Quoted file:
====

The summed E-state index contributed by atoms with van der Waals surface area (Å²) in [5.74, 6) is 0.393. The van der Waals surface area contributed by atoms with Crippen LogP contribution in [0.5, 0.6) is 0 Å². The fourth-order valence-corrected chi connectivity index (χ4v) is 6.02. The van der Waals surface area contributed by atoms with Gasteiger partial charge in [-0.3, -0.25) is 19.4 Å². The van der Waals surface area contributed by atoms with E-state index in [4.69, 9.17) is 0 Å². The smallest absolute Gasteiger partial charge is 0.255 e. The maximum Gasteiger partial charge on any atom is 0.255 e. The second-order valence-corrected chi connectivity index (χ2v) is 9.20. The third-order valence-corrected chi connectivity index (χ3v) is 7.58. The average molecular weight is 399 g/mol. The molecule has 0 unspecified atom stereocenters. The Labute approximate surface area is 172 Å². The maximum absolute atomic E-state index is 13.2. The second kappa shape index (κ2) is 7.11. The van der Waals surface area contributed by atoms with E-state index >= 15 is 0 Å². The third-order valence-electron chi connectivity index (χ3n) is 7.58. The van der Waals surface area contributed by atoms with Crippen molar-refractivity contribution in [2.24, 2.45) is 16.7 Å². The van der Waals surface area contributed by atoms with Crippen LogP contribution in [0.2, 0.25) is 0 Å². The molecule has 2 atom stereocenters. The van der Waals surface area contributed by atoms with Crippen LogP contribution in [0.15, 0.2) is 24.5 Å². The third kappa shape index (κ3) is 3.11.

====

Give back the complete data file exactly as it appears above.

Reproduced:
The summed E-state index contributed by atoms with van der Waals surface area (Å²) in [5.74, 6) is 0.393. The van der Waals surface area contributed by atoms with Crippen LogP contribution in [0.5, 0.6) is 0 Å². The fourth-order valence-corrected chi connectivity index (χ4v) is 6.02. The van der Waals surface area contributed by atoms with Gasteiger partial charge in [-0.3, -0.25) is 19.4 Å². The van der Waals surface area contributed by atoms with E-state index in [4.69, 9.17) is 0 Å². The smallest absolute Gasteiger partial charge is 0.255 e. The maximum Gasteiger partial charge on any atom is 0.255 e. The second-order valence-corrected chi connectivity index (χ2v) is 9.20. The third-order valence-corrected chi connectivity index (χ3v) is 7.58. The average molecular weight is 399 g/mol. The molecule has 0 unspecified atom stereocenters. The Labute approximate surface area is 172 Å². The maximum absolute atomic E-state index is 13.2. The second kappa shape index (κ2) is 7.11. The van der Waals surface area contributed by atoms with E-state index >= 15 is 0 Å². The third-order valence-electron chi connectivity index (χ3n) is 7.58. The van der Waals surface area contributed by atoms with Crippen molar-refractivity contribution in [2.24, 2.45) is 16.7 Å². The van der Waals surface area contributed by atoms with Crippen LogP contribution in [0.2, 0.25) is 0 Å². The molecule has 2 atom stereocenters. The van der Waals surface area contributed by atoms with Crippen LogP contribution in [0.15, 0.2) is 24.5 Å². The third kappa shape index (κ3) is 3.11.